Spring is definitely here.
Our sheep are over their irritation with me for stealing their wool coats yesterday (actually, they seem to rather enjoy having the extra fluff gone and have been playing and running around like lambs).
Babies are everywhere, including underfoot when we take them for walks. (You’ll have to go to our facebook page to watch the video though www.facebook.com/littlebrownfarm)
I’ve been able to do chores in 2 layers instead of bundled in the usual 4.
Colors, other than the usual dark greens and drab greys, are creeping, sometimes exploding onto the palate of our neighborhoods.
On our farm we have a few bold yellow daffodils blooming, down the street some bright pink plum trees with flattering maroon leaves.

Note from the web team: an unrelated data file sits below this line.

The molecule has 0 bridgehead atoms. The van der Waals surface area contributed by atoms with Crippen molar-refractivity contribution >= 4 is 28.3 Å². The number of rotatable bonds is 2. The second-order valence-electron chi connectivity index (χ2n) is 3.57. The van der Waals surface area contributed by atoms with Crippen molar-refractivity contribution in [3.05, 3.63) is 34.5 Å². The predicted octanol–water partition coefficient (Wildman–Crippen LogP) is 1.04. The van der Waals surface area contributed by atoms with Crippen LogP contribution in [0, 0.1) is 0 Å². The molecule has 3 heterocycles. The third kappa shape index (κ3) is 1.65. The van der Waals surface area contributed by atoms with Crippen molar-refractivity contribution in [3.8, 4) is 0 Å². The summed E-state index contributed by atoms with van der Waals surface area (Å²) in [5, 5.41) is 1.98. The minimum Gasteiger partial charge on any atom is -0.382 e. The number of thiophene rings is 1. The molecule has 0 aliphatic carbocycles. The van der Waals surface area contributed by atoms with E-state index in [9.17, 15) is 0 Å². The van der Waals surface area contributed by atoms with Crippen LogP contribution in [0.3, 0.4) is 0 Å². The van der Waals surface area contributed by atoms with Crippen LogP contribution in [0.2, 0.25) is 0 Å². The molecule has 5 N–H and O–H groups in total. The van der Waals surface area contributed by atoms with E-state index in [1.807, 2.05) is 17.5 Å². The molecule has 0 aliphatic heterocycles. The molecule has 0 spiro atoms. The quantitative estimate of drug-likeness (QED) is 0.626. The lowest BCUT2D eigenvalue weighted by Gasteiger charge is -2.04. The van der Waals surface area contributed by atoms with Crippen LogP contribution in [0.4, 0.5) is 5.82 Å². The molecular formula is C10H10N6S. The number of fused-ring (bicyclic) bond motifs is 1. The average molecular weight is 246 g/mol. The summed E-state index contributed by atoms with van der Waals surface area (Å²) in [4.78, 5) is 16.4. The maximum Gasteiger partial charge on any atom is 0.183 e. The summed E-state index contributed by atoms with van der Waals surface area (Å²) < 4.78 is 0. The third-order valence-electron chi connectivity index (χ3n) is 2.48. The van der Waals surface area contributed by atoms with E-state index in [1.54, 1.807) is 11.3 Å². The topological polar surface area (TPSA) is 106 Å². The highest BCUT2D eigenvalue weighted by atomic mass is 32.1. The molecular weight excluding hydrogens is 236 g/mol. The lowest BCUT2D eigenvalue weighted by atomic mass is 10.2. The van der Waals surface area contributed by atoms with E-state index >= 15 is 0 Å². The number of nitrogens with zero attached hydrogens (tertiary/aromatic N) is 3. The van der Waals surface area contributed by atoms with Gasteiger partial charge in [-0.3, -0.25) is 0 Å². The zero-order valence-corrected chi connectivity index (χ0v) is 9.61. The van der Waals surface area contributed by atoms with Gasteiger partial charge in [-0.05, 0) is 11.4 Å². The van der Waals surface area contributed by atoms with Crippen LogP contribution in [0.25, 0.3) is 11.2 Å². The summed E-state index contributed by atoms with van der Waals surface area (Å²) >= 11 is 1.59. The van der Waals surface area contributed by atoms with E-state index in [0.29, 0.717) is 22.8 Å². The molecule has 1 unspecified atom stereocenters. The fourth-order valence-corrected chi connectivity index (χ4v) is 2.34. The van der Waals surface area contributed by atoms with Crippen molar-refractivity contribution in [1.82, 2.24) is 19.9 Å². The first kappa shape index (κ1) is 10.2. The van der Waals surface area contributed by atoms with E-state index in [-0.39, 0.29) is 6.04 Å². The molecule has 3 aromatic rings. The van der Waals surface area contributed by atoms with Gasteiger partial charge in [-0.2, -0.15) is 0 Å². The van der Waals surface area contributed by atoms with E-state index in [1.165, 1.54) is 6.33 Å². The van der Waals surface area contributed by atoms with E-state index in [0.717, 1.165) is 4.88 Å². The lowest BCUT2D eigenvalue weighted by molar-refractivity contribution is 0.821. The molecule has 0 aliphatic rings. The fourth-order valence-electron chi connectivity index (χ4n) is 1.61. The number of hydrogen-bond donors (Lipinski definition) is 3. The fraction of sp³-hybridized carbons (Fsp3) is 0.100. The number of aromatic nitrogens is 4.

In Coupeville today there were fields assaulting my eyes with the bright chartreuse of new growth on what was recently nothing but black, fertile patches of optimism.
The alders have carried a hue of melancholy rose as they pull themselves from their deep winter sleep. The grasses shout memories of St. Paddy’s day to my eyes. The winding vines of the berries offer fuchsia blooms in promise of the fruit they’ll trade for their thorny tenacity.
But today, I was nearly breathless by the golden delight that I saw in our yard. It wasn’t the brash yellow trumpet of the daffodil or the subtle tones of the alder trees. It was the new growth and glowing bark of our weeping willow. The one the deer completely girdled while rubbing their velvet in the fall. We were certain it was dead.